The Rich Young Ruler

The rich young ruler is a very popular story that has attracted the attention of the masses ever since its mention in the scriptures. Preachers and teachers alike have devoted countless minutes to its lessons and applications that they in turn can provide to their respective religious groups or bodies. While the story itself is of much value, what we want to consider in the following paragraphs is more of a structural view of the linguistic literature itself and what we can learn from it. 

1. Asks the right question: “What Shall I do to inherit eternal life” (Matt. 19:16; Mk. 10:17; Lk. 18:18)

The scriptures do not expound much on the background of this young ruler save for the fact that he is a man in a position of authority. Immediately upon his interaction with our Lord, he presents a striking question: “Teacher, what shall I do to inherit eternal life” (Matt. 19:16)? The nature of his question immediately solicits the attention of Jesus and His followers. It is not a misguided or wayward one but rather it is one that seems rather desperate and valuable to the ruler. He seems to understand what it is (eternal life) and he wants to know what he must do to achieve it. The beginning structure of the story demonstrates that he has asked the right question. Many people have had the opportunity to approach Jesus and interact with him and even ask him questions, but they asked wrongly (ex. Pharisees). This young man has approached Jesus and did what few people thought to do.

 2. Asks the right way: “…ran up to Him and knelt before Him” (Mk. 10:17)

Only Mark’s gospel account illustrates the manner in which the ruler approached Jesus. The text emphasizes that he ran up to Jesus and knelt before Him. This aptly indicates his desire to have his question answered while denoting a sense of urgency and importance. The manner in which he approached Jesus indicates a level of respect for Him (probably having heard of Jesus) but also illustrates the sense of urgency he possesses that his important question be answered. He is rather desperate looking to Jesus for help. Jesus has been the constant source of help and healing in all the gospel accounts and this man recognizes that and seeks out Jesus. 

3. Asks the right person: “Good Teacher” referring to Jesus (Matt. 19:16-17; Mk. 10:17-18; Lk. 18:18-19)

Consider that this is a man in a position of authority. There are quite a few examples in the gospels of men serving in a position of authority yet seeking out Jesus for answers to their needs (Matt. 8:5-13; 9:18-19, 23-25; Jn. 3:1-21). The point of these illustrations including the rich young ruler is that though they have power and authority to a certain extent, they still need Jesus and His words. The way the young man addresses Jesus invites us to ponder on the phrase he said (“Good Teacher”). Jesus asks the young man if he knows what he is saying by using that phrase. “Good” was commonly equated with God in the Old Testament and His nature in inherently good. Jesus is not seeking to deny that He is indeed good (Jn. 10:11, 14), but rather He seeks to draw our attention to the everlasting reality that no matter who we are, we are all in desperate need of Him! If we have any hope of receiving “good” then we must turn to Jesus as this young ruler did. It does not matter what our jobs are or how important we are. We must humble ourselves and come to Jesus.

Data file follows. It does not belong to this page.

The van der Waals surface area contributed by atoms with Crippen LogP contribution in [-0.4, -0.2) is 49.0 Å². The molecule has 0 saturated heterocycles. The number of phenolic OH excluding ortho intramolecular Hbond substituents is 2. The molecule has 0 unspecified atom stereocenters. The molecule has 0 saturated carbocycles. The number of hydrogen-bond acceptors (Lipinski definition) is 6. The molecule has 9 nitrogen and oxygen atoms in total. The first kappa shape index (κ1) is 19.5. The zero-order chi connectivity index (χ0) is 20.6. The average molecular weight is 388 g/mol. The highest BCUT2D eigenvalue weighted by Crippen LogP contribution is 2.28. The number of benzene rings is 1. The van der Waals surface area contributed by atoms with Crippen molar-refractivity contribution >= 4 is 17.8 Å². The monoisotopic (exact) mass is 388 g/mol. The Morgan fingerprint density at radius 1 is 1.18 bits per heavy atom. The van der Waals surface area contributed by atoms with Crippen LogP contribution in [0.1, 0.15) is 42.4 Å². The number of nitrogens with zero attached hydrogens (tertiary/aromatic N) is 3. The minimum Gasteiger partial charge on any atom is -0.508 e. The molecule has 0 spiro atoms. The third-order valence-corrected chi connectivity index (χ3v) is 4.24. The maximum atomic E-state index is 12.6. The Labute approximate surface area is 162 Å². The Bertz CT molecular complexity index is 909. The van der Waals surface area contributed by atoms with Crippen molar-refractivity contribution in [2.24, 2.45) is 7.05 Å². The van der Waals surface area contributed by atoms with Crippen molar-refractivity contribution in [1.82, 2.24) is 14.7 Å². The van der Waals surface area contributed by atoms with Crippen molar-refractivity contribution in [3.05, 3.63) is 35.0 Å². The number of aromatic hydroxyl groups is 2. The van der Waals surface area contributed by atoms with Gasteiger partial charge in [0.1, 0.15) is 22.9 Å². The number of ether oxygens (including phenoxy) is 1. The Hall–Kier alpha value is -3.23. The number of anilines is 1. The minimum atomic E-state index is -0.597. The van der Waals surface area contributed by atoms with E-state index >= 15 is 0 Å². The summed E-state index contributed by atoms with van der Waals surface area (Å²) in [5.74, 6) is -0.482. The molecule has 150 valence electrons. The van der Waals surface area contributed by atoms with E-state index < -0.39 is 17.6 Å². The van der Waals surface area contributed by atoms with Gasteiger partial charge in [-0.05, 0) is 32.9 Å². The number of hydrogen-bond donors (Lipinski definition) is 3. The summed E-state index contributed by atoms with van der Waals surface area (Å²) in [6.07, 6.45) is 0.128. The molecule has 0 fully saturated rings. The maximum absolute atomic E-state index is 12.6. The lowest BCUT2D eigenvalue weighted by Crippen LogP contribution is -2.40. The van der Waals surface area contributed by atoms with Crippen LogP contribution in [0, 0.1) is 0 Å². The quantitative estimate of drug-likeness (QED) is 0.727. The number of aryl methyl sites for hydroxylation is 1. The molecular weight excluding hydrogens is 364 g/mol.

4. Makes the wrong decision: “…when he had heard these things he went away grieving” (Matt. 19:22; Mk. 10:22; Lk. 18:23)

Jesus does not disappoint the young man and He answers his questions (Matt. 19:18-21; Mk. 10:19-21; Lk. 18:20-22). As is always the case, there seems to be some sort of expectation on the part of the person asking the question and Jesus’ answer does not meet his expectations. Jesus always spoke the truth and He spoke righteously. The young man was a seemingly upstanding moral citizen of society, but he loved his property more than he loved God. 

He wanted Jesus to give him a checklist that he could work through and at the end he could have eternal life. When Jesus told the man that it would require a radical change in his lifestyle, he chose to walk away. His response to Jesus’s answer indicates that he did not understand the nature of eternal life (give me a checklist and I’ll get on with life). The literary structure of this story is setting us up for what seems to be a happily ever after ending. He asks the right question in the right way to the right person and so all that’s left is to make the right decision except we are left wanting for that part.

As I said earlier, there are many lessons we could learn from this story. But I think we need to consider a few things based on the questions the rich young ruler was asking. First of all, what kind of questions are we asking? Do we ask questions that seek to make us better or bitter? Secondly, how are we asking these questions? Do we show urgency and deep concern or are we merely apathetic? 

Are we asking questions to the one who can truly help us or do we turn to all the wrong areas and people for help? Only Jesus can truly help us and solve our problems. Finally, when faced with the truth (no matter how painful it might be), are we willing to accept it or do we reject it? Are we willing to swallow our pride and flock to Jesus so that He can rule our lives, guide us and inspire change within us?

Until we are willing to make these changes and these decisions then we will never find the help and solutions to our problems that we so desperately need. So, let’s follow Jesus and cling to Him in order that we may have eternal life.